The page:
There are, presumably, moviegoers out there who sat through Blue Valentine and left the theater saying to themselves: Well, that was great—but how much better would it have been if in addition to the failing relationship, their kid was terribly, perhaps mortally, ill? For those people, we have Broken Circle Breakdown, Belgium’s nomination for the best foreign-language film Oscar in 2013.
The comparison is fair: The two films belong roughly in the same box, in the sense that they are both forensic dissections of families on the verge of ruin, and both play with time, so that bits and pieces of the film are shuffled and rearranged and sequenced to provide us with information when director Felix Van Groeningen thinks we should have it. Tattoo shop owner Elise and musician/homesteader Didier fall in love, in Ghent, 2006, build a home for themselves in the countryside, and have a daughter, named for Maybelle Carter. There are chickens and horses and a pick-up truck, bluegrass music, a persistent if not entirely durable love affair with America, and a glassed-in terranda, made to provide warmth during the winter months but also, accidentally, presenting a fearsome obstacle for the local birds.
Broken Circle Breakdown is less intent on its own misery than Blue Valentine; their misfortune is thrust upon them, though in the darkness moments, each blames the other for Maybelle’s illness, as well as George Bush—images of whom felt to me incongruous and unnecessary. As Elise points out, Bush has no control over the use of stem cells in research in Europe. And as a dyed in the red-white-and-blue Americaphile, Didier should feel personally betrayed by the mythical country of his dreams, but this betrayal read, to me, too generally, too blandly. Maybe it’s that the Bush footage is, to this American viewer, too familiar, presents too easy an avenue into the despair around so many of that era’s political realities. For many of us, that betrayal (of science) was no worse than other Bush initiatives, but it still presented an alignment of us versus them. Didier’s love affair with America is singular, and its betrayal of his daughter equally so. The most interesting and affecting heartbreak is not the generalized one suggested in the news footage but Didier’s specific one. In that moment, though, his complaint sounds like the general complaint of a citizen, and not the exceedingly specific cries of a wounded lover, and the second is the more interesting one, and less seen here than I might have liked.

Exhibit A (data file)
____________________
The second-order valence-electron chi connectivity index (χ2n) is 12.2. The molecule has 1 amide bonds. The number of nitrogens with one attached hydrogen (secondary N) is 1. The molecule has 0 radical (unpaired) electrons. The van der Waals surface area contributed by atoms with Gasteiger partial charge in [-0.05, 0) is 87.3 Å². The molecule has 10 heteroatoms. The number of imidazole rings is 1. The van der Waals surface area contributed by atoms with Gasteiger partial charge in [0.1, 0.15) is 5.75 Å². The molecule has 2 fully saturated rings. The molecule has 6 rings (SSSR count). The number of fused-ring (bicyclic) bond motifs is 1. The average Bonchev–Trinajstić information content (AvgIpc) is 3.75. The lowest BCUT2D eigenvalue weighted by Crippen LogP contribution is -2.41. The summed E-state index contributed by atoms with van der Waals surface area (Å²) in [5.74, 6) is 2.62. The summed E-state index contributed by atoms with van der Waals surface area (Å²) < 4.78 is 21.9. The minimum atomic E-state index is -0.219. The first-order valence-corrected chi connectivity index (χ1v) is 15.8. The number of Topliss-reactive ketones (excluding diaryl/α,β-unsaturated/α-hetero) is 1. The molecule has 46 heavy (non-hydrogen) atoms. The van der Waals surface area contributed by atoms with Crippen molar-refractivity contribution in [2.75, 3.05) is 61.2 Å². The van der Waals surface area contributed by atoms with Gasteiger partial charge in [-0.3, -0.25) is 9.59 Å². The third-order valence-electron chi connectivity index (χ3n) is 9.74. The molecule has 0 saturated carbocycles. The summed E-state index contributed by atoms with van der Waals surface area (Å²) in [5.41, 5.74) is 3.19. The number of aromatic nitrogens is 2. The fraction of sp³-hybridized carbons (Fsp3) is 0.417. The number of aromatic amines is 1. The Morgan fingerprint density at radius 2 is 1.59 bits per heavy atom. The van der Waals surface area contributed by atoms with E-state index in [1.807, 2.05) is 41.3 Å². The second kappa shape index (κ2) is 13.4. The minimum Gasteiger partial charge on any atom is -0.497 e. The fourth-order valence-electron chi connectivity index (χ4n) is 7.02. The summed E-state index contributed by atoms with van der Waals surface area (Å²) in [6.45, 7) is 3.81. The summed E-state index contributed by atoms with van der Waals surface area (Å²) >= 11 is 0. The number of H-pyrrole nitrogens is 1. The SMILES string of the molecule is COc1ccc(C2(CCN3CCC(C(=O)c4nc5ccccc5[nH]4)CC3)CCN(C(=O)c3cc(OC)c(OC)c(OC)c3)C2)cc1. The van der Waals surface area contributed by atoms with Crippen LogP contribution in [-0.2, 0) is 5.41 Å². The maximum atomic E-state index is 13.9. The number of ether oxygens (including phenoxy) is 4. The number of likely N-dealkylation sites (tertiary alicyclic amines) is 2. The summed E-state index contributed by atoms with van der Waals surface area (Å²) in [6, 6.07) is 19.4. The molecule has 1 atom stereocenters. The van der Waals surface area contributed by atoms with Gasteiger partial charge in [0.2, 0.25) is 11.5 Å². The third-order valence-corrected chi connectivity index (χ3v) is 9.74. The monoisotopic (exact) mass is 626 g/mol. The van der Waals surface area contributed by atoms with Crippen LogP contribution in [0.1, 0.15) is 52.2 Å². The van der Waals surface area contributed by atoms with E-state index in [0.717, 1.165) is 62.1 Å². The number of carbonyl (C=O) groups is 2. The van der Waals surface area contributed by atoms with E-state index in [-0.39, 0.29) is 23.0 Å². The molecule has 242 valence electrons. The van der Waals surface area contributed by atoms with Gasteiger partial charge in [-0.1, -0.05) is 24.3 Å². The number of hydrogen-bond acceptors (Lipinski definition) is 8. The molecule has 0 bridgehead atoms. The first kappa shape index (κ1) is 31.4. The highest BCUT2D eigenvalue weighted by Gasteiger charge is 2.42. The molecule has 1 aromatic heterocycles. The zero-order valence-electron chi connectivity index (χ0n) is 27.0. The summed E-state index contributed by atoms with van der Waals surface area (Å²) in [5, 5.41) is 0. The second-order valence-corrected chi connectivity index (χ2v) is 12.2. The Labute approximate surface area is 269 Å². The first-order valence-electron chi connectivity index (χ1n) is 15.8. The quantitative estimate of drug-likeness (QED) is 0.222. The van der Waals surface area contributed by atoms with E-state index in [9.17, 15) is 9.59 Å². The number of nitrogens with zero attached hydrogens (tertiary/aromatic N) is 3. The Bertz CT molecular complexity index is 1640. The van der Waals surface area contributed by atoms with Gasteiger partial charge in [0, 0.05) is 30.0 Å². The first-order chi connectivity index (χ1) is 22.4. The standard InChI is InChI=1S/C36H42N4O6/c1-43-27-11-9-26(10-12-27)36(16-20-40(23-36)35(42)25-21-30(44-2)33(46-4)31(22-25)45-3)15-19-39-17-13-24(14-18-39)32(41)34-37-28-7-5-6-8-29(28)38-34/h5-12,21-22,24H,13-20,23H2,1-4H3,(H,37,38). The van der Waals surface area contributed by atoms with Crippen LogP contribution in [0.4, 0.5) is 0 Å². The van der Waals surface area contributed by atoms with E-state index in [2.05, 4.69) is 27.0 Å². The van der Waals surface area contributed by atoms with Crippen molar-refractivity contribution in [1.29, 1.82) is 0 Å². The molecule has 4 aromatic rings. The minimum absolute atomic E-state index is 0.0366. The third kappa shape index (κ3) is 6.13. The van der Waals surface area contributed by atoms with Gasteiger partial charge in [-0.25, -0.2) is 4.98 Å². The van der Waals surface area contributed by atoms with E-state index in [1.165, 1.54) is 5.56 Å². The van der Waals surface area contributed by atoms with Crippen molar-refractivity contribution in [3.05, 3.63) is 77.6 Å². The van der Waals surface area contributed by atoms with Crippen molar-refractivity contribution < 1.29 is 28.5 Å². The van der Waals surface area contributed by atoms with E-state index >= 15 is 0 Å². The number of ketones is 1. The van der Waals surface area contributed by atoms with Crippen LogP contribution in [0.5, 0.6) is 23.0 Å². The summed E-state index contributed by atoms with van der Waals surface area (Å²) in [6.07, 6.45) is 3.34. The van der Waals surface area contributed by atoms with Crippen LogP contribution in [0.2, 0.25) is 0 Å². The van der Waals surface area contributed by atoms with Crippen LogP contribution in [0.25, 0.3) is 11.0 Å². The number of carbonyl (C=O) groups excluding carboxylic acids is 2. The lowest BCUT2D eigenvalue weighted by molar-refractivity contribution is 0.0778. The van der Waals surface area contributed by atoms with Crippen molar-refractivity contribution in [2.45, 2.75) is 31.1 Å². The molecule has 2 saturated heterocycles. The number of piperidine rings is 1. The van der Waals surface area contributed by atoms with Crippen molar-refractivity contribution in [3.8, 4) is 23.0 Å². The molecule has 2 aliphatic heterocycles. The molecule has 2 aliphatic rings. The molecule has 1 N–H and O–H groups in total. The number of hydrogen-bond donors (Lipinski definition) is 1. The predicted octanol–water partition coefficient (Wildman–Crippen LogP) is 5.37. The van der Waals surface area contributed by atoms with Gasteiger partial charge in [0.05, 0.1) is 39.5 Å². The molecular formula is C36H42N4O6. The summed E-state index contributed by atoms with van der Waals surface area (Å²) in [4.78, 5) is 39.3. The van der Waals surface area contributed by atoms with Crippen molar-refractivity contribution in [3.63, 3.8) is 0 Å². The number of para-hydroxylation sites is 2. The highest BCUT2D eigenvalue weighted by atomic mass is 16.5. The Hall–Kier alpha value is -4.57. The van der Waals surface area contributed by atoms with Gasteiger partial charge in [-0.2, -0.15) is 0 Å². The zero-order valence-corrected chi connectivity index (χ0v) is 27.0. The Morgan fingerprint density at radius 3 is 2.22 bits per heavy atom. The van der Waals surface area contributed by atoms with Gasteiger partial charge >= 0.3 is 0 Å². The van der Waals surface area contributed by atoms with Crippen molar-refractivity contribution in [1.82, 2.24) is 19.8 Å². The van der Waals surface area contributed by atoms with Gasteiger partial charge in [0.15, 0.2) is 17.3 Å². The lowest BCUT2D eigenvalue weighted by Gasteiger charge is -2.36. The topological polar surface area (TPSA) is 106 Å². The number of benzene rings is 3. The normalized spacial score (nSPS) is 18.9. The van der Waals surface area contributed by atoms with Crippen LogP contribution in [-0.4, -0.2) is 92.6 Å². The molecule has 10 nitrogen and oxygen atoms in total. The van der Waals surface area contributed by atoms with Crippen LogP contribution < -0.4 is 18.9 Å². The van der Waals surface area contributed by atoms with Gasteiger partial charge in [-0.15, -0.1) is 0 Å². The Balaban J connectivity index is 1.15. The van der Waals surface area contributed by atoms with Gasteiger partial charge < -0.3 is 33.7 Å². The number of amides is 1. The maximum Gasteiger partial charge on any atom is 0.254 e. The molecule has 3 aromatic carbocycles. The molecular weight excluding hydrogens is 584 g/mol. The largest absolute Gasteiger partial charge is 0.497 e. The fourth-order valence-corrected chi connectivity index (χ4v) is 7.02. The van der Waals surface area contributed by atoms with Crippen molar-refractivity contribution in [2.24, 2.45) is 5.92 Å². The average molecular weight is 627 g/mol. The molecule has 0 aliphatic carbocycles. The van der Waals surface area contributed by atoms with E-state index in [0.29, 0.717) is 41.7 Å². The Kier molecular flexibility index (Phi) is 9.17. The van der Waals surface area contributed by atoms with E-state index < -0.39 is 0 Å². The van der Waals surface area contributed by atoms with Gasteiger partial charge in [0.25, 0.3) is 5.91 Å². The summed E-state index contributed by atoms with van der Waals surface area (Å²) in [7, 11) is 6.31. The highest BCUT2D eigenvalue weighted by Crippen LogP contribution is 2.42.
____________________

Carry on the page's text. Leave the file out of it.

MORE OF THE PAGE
That’s maybe just quibbling, though, to avoid the heart of the film, which is unremittingly sad, and more so for the interspersed moments of past happinesses. If you’re single on Valentine’s Day, this is definitely, definitely the movie to watch.
Broken Circle Breakdown, Belgium. On Amazon Instant (free for Prime).
Previous review: Wartime in Winter, the Netherlands